How do you write a .gz (or .bgz) fastq file using Biopython?

I'd rather avoid a separate system call.

The typical way to write an ASCII .fastq is done as follows:

for record in SeqIO.parse(fasta, "fasta"):
    SeqIO.write(record, fastq, "fastq")

The record is a SeqRecord object, fastq is the file handle, and "fastq" is the requested file format. The file format may be fastq, fasta, etc., but I do not see an option for .gz.

Here is the SeqIO API.


3 Answers 3


I'm not sure I'm doing it the best way, but here is an example where I read a compressed gzip fastq file and write the records in block gzip fastq:

from Bio import SeqIO, bgzf
# Used to convert the fastq stream into a file handle
from io import StringIO
from gzip import open as gzopen

records = SeqIO.parse(
    # There is actually simpler (thanks @peterjc)
    # StringIO(gzopen("random_10.fastq.gz").read().decode("utf-8")),
    gzopen("random_10.fastq.gz", "rt"),

with bgzf.BgzfWriter("test.fastq.bgz", "wb") as outgz:
    SeqIO.write(sequences=records, handle=outgz, format="fastq")
  • 3
    $\begingroup$ You shouldn't need the StringIO bit for parsing, just make sure you open the gzip handle in text mode under Python3: records = SeqIO.parse(gzopen("random_10.fastq.gz", "rt"), "fastq") $\endgroup$
    – Peter Cock
    Jun 26, 2017 at 16:31
  • $\begingroup$ @peterjc I didn't know about the "text mode", thanks. That explains the error message I got:ValueError: Is this handle in binary mode not text mode? $\endgroup$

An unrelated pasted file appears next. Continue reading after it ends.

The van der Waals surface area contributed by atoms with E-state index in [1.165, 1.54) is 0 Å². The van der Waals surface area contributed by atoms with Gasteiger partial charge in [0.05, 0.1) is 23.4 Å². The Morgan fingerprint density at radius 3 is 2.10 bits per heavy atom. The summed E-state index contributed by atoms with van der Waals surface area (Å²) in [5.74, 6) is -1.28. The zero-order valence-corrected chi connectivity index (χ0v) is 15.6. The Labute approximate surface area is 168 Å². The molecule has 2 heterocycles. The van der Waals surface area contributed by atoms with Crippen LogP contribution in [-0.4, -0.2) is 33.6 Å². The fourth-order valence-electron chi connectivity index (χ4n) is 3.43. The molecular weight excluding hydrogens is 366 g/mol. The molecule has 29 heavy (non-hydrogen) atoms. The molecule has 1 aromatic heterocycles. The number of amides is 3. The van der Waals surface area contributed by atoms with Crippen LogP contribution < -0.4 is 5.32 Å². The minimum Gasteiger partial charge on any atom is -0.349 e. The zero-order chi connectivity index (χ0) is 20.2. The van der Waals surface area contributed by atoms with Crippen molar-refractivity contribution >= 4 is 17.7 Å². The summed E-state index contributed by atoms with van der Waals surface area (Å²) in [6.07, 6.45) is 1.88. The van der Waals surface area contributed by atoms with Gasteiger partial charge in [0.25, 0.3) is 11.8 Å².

– bli
    Jun 26, 2017 at 17:15

Here is how I was able to export to a standard gzipped FASTQ file using Biopython. Basically, instead of using SeqIO.write, I directly called the .format method of the SeqRecord object. The example code below imports a gzipped FASTQ file, removes reads that do not contain a G in positions 7, 8, and 9, and writes the results to a gzipped FASTQ file.

from Bio import SeqIO
import gzip

path_in = "path/to/in.fastq.gz"
path_out = "path/to/out.fastq.gz"
handle_in = gzip.open(path_in, "rt")
handle_out = gzip.open(path_out, "wt")

fq = SeqIO.parse(handle_in, "fastq")
for read in fq:
    # Only export reads that have a G in positions 7, 8,
    # and 9
    if read.seq[6:9] == "GGG":


Using the code example from the original question that converts a FASTA file to a FASTQ file, it would look something like the following:

fastq = gzip.open("path/to/out.fastq.gz", "wt")
for record in SeqIO.parse(fasta, "fasta"):

Caveat: This only works for Python 3. Python 3 differs from Python 2 in how it imports data from binary files (source). In fact, ideally you should be using Python 3.4 or greater since Biopython has compatibility issues with Python 3.3 (source).


As far as I know you can not write compressed fastq on the fly. You will have to write the entire fastq and then compress it.

  • $\begingroup$ Hi Aaron Berlin, thanks for your answer and welcome to Bioinformatics stack exchange. Your answer is a bit short; do you have any source you can provide about not being able to write compressed fastq with Biopython, or an alternative python hook that could be used to work around the inability for it to support writing out a compressed file? $\endgroup$
    – gringer
    Jun 24, 2017 at 12:41

Your Answer

By clicking “Post Your Answer”, you agree to our terms of service and acknowledge that you have read and understand our privacy policy and code of conduct.

Not the answer you're looking for? Browse other questions tagged or ask your own question.